My Grandfather, The Mormon Apostle

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Emerson wrote that “there is properly no history; only biography,” so my brother and sister and I knew that the revered collection of diaries and papers that had once belonged to our grandfather, which during most of our early lives was in a closet in an upstairs bedroom, contained some serious stuff. Our mother was a professional journalist, and it was always assumed that she would write her father’s story. But she intended instead to write a novel based on his life. Her father—our grandfather Rudger Clawson—was president of the Council of the Twelve Apostles of the Mormon Church at the time of his death, in 1943.

As we were growing up, in Washington, D.C., it was a little puzzling to us that this elderly, mild gentleman, who dressed mostly in black and wore black bowlers, top hats, and homburgs and starched white Herbert Hoover-style collars, looking like a bookkeeper (in fact, he was a bookkeeper), should warrant a big, romantic historical novel of the kind my mother planned to write. Despite Grandfather’s exalted position, it was always Grandma who commanded the most attention. She, too, always wore black, and in her seventies she was still a beautiful woman with a striking presence. Grandfather had a puckish wit and would often enter a room with a dramatic gesture and a Shakespearean quote, but then he would seem to fade into the furniture. Grandma entered a room and dominated it.

However, as we grew up, we began to hear the stories about Grandfather that invariably prompted guests to say, “Oh, that would make a great novel.” In 1980 Mother died without having written that novel. In fact, in her later years she had become reconciled to not writing it and often talked with her children about her desire that one of us write her father’s biography.

She also made it clear she did not want his diaries and papers to go to the church, because once they were in its archives, only church-approved scholars would have access to them. Before she died, my brother, David, wrote a detailed proposal for a biography, but he was unable to interest a publisher. The papers were transferred from Mother’s closet to my basement, where they began to gather dust—and attract some queries from interested buyers of historical papers. Then we had an idea: Why not sell the papers and use the proceeds to write the biography?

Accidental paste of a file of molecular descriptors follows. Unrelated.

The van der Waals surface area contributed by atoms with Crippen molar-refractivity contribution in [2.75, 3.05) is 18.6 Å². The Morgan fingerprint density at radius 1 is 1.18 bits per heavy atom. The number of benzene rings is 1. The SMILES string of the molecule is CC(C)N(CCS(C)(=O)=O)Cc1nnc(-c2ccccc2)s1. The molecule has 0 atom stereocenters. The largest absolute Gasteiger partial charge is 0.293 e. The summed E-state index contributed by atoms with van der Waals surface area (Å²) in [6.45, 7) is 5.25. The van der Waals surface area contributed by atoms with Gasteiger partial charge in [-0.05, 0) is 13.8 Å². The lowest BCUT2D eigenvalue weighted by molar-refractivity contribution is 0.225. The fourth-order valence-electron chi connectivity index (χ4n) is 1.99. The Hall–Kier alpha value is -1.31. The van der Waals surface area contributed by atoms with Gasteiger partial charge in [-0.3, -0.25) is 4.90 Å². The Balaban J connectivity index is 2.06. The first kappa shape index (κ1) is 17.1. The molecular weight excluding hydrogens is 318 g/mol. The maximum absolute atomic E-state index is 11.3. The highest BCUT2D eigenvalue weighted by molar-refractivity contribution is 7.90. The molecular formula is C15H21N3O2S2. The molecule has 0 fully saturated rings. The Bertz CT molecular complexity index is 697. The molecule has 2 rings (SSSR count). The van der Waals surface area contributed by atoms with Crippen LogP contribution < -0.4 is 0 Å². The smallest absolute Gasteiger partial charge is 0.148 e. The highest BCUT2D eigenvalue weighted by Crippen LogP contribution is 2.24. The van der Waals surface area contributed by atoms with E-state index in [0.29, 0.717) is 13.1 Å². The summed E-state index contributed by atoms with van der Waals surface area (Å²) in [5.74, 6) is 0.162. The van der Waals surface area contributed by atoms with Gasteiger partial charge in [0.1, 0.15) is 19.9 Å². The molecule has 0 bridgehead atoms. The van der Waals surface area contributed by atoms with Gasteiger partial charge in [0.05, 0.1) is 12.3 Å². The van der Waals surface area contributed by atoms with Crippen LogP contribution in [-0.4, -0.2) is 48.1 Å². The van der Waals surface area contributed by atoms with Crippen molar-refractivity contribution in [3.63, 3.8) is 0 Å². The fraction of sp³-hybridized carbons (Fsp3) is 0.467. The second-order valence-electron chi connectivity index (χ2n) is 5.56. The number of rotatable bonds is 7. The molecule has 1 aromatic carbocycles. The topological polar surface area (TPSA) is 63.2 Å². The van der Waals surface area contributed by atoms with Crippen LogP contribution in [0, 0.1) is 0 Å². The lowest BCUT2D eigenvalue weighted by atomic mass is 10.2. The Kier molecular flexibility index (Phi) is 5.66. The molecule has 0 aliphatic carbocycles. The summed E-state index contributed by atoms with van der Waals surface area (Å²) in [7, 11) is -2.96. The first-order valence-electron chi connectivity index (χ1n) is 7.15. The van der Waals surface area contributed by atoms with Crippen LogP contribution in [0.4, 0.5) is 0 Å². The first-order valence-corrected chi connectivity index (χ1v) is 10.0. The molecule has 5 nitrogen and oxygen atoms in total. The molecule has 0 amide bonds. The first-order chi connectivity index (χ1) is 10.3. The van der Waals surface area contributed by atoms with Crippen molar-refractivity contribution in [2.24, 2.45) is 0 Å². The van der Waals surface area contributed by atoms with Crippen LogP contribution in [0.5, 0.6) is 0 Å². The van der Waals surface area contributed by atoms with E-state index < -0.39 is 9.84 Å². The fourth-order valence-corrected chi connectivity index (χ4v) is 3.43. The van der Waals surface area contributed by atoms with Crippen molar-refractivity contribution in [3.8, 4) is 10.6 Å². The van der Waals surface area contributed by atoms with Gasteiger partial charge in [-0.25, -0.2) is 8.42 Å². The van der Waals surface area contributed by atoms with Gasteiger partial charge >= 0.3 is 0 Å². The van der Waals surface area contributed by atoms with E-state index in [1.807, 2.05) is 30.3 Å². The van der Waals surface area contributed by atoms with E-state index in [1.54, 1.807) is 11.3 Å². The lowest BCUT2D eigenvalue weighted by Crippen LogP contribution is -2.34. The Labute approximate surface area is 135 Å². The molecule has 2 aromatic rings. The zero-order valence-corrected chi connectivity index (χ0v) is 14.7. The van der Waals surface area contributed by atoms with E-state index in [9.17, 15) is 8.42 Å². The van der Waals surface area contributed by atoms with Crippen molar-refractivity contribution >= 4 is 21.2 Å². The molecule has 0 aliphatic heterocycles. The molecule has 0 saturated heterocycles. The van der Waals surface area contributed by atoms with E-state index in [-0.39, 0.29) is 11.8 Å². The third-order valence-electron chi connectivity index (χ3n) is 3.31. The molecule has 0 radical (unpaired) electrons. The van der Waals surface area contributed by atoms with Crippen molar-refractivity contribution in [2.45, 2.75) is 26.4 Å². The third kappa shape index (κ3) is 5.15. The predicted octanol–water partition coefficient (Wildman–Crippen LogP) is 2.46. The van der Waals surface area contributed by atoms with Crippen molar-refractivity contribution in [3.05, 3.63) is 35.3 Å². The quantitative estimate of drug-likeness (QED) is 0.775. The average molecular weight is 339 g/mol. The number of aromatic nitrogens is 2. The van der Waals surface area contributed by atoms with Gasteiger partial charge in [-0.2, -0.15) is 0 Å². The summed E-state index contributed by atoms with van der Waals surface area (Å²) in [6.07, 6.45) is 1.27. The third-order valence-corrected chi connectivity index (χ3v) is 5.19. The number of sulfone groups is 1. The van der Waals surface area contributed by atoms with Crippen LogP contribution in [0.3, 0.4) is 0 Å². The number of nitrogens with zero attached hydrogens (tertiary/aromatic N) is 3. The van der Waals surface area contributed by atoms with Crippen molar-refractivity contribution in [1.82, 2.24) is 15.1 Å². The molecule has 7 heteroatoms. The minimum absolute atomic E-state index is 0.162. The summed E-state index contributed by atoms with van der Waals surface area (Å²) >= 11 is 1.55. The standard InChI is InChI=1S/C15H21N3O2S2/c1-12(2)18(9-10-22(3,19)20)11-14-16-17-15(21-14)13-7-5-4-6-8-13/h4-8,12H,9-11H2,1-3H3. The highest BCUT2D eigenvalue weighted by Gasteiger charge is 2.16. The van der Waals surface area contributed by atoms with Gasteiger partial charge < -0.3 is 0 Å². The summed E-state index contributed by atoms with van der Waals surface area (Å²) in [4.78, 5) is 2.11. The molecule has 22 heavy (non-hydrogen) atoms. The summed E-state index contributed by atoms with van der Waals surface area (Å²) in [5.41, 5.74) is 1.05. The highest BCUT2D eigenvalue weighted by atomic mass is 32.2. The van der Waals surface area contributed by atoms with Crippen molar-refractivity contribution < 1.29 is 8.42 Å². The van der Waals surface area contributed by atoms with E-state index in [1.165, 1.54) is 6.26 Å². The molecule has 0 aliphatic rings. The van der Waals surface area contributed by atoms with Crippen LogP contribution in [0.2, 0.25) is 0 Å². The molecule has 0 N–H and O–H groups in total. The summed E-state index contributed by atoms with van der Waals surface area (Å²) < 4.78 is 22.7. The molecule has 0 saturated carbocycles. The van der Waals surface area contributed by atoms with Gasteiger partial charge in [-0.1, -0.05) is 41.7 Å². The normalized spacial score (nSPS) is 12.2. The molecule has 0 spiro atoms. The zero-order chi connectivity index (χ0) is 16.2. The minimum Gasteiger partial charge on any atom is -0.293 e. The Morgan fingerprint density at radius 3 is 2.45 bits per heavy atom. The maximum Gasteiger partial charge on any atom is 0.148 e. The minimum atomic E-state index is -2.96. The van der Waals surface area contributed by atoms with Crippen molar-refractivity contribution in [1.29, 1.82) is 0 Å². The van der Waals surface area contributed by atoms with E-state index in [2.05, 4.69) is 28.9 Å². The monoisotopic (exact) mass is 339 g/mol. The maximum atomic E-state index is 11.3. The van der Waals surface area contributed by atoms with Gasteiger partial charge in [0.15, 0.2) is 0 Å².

He faced down the mob that murdered Joseph Standing—a bold act for anyone.

By this time I had written two biographies (of the novelist James M. Cain and the journalist Ralph M. Ingersoll) and David had done graduate work in the American West at Harvard and considerable research on Rudger Clawson. We seemed to make a good team. The papers were sold to the University of Utah, a public institution. David and I split the proceeds and used the money to help support us during the writing of the book. His wife made extensive editorial contributions to the project, my wife proofread galleys, and our sister, Linda, did work on the illustrations. So the publication this spring of our grandfather’s biography (The Making of a Mormon Apostle, Madison Books) will definitely be a family affair, which would have pleased him.

There is probably no greater intellectual excitement than to take a trip into history in pursuit of a life that has some meaning for you. And it is a bonus to know that the life had historical significance.

Despite being the daughter of a president of the Council of the Twelve Apostles of the Mormon Church, my mother was never spiritually close to the church. However, after my immediate family moved to Washington, D.C., in 1926, she kept up relations through the column she wrote for the church paper, the Deseret News, and later for the independent Salt Lake City Tribune. My father, an attorney for the Federal Trade Commission, was not a practicing Mormon and never went to church, even when Grandfather was in town and the rest of the family dutifully heard him preside at services at the old Mormon church on Sixteenth Street in Washington.

At one time or another Linda and David were fairly close to the church, although both have since severed their ties. I was never close and had never been pressured by Mother or Dad to become a Mormon. So what would I find on my travels back through Mormon history into completely alien territory, tracing the life of an apostle in a church I had rejected? Would I rediscover Joseph Smith or find God? Or would I simply confirm what I felt I had known since my university days: that the pursuit of truth usually led away from religion, although for some it eventually led back to it?

One thing we found came as a total surprise. During my journalism career I had written a brief profile of Stewart Udall, a former U.S. representative and the Secretary of the Interior during the Kennedy administration, and had interviewed his brother Morris, also a U.S. representative from Arizona, who later ran for President. Little had I known that I was related to the Udalls, the result of a secret Mormon celestial marriage “through time and eternity.”